This post originally appeared on Stacy’s “Strictly Business” MBA Blog on U.S.News.com
Applying to business school, especially to the most elite MBA programs, is a highly stressful undertaking. You must dedicate an enormous amount of time to studying for the GMAT or GRE, go through numerous essay drafts to ensure you have presented your unique story in an engaging way and skillfully manage your recommenders in order to lock in rousing endorsements of your candidacy.
Successfully balancing all of these components is challenging and will often shake the confidence of even the strongest MBA candidates. I’d like to share some of the tips and strategies that I suggest to clients when they find themselves running out of steam during the application process.
Fear is the primary reason applicants lose the energy to continue. Self-doubt, anxiety, procrastination and generally feeling overwhelmed by this process are often the roadblocks to success.
If they knew without a doubt that they were going to get in to the b-school of their dreams, they would just run with it and get their applications done. But applicants become paralyzed by uncertainty and the fear that they aren’t doing it right. The goal then is to move through the fear and get focused.
The most important tip is to set a goal to do something every single day. When considered all together, the MBA application is daunting. But if you can break the process down into small, manageable tasks and focus on achieving them, it becomes much easier.
There’s a secret to productivity widely attributed to Jerry Seinfeld, one of my favorite comedians. The advice goes something like this:
1. Buy a big wall calendar and a magic marker.
2. Each day that you accomplish your task – such as writing jokes – put an X over the day.
3. After a few days you create a chain of X’s, and you will be inspired to keep the chain alive.
4. Don’t break the chain!
Slow and steady is a much better way to go, so make a goal to get your work done in some form every day. This consistency goes a long way toward reducing the anxiety that procrastination causes.
You may still have days of marathon essay-writing sessions, and that’s OK. But if you’re coming off a huge project at work, or find yourself working late a few days in a row, don’t fall into the temptation of rewarding yourself with a night off.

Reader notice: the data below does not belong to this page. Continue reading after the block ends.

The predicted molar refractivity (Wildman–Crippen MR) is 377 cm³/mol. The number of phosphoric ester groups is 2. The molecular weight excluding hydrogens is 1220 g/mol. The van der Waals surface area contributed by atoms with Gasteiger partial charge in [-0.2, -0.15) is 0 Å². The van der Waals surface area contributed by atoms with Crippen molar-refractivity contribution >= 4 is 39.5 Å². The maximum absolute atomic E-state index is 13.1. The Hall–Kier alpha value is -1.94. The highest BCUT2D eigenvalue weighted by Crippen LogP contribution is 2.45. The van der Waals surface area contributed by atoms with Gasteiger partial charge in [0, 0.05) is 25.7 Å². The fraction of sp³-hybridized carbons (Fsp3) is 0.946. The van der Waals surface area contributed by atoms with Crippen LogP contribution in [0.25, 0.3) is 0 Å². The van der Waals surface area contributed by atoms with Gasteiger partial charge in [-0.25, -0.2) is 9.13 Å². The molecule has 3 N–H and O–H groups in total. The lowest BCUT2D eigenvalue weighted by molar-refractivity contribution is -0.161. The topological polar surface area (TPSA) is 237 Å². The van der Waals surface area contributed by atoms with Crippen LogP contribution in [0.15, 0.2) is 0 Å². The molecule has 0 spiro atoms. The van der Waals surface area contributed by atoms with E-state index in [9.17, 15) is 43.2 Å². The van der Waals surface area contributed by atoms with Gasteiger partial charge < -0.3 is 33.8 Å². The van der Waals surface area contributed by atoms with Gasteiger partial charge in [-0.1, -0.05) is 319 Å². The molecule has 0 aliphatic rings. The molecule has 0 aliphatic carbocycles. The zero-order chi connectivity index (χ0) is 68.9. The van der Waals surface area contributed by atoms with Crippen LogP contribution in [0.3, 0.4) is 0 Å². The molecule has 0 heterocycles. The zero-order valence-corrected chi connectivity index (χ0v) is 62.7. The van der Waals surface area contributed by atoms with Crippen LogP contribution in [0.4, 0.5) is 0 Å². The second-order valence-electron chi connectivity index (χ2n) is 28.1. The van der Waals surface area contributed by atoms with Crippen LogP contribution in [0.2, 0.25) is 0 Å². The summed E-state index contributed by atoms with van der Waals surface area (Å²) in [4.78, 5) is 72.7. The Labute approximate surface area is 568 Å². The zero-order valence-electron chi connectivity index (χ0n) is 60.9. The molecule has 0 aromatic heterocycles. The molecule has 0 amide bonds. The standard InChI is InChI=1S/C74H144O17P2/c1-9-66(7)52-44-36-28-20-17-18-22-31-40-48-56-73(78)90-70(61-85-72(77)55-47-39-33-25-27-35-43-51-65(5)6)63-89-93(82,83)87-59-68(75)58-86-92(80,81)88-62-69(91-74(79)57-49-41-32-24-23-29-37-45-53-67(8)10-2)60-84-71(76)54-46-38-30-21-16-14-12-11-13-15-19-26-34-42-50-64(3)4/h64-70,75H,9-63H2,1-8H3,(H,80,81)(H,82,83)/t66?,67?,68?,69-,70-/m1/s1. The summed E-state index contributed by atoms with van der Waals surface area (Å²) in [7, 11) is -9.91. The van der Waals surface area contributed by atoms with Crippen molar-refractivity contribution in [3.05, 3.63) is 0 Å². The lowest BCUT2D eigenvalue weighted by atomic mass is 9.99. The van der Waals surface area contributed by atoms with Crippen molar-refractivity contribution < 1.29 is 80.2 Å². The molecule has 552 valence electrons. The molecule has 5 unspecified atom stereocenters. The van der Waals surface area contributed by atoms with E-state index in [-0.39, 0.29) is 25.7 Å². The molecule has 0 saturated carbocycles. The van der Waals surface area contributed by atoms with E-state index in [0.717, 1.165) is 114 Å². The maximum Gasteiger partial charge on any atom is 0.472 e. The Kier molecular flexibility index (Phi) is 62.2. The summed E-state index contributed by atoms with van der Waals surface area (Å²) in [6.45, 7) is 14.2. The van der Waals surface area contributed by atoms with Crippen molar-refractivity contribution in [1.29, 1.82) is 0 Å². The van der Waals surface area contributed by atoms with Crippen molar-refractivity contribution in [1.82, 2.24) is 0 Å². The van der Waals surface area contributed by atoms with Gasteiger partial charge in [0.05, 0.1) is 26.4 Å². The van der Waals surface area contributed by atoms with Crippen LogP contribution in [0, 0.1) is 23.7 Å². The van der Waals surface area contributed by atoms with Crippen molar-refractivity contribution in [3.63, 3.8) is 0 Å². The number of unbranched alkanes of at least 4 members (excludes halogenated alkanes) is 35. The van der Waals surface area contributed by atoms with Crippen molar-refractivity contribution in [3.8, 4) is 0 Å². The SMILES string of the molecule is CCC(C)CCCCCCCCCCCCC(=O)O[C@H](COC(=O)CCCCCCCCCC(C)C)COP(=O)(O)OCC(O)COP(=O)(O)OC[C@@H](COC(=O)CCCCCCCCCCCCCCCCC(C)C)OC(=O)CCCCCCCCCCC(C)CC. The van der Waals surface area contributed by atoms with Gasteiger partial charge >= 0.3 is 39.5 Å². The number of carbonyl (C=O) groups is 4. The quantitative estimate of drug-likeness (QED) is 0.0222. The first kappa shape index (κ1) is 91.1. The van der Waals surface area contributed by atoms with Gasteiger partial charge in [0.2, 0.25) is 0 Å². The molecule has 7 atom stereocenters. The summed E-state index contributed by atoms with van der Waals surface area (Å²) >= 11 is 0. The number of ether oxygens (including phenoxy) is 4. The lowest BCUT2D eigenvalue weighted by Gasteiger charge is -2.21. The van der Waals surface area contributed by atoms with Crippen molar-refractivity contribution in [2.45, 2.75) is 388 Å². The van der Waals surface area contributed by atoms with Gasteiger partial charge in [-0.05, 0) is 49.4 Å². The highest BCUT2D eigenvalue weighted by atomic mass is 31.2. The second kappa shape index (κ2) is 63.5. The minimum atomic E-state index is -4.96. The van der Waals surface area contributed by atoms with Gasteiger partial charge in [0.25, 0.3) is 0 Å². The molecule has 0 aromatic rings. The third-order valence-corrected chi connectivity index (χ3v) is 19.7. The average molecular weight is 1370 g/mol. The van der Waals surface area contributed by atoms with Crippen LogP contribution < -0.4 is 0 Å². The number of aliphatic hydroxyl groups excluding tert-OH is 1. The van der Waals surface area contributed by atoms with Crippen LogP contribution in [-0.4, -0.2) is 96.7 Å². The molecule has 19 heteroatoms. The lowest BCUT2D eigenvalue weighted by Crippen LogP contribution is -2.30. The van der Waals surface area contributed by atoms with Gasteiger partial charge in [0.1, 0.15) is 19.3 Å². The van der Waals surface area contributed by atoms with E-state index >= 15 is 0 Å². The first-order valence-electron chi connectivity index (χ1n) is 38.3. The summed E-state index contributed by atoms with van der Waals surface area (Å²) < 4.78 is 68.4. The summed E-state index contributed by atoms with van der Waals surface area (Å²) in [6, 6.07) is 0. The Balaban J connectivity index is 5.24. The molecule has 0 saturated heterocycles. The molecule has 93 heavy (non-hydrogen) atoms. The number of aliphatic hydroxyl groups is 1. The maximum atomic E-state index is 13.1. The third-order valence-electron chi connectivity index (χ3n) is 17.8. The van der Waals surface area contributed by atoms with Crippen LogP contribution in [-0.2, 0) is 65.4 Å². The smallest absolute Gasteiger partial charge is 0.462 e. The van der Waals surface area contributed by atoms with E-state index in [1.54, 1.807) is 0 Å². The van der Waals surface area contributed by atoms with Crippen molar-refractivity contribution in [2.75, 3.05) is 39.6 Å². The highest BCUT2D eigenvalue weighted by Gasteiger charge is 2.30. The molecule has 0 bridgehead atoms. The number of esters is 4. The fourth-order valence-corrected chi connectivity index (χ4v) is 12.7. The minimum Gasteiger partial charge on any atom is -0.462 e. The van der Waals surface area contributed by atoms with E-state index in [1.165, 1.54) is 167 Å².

Instead, force yourself to do something productive for your application, even if it’s as simple as spending a half-hour before bed brainstorming, outlining or revising your resume. That steady pace is what’s going to help you be most effective in keeping up that momentum.
Applying to too many schools is another common cause of anxiety for b-school hopefuls. There are diminishing returns in terms of quality of applications, and you can run out of steam. Four to six schools is about right.
I also advise applicants to minimize their time on business school forums and websites, where they often run into an information overload and panicked or misinformed people who tend to feed on each other’s nervousness.
It may be tempting to check out these groups on a regular basis, but in the end time spent in this way is basically another form of procrastination and does very little to increase your knowledge of the school you hope to get into. Just keep your head down and keep the focus on making your application the best it can be.
When you do become burned out working on one application component, don’t throw up your hands and reach for the TV remote or head over to Facebook. If your energy flags when working on MBA essays, take a day to work on data forms or prepare your recommenders. The key is to switch to other tasks until you get your mojo back. Don’t let fatigue cause you to lose steam!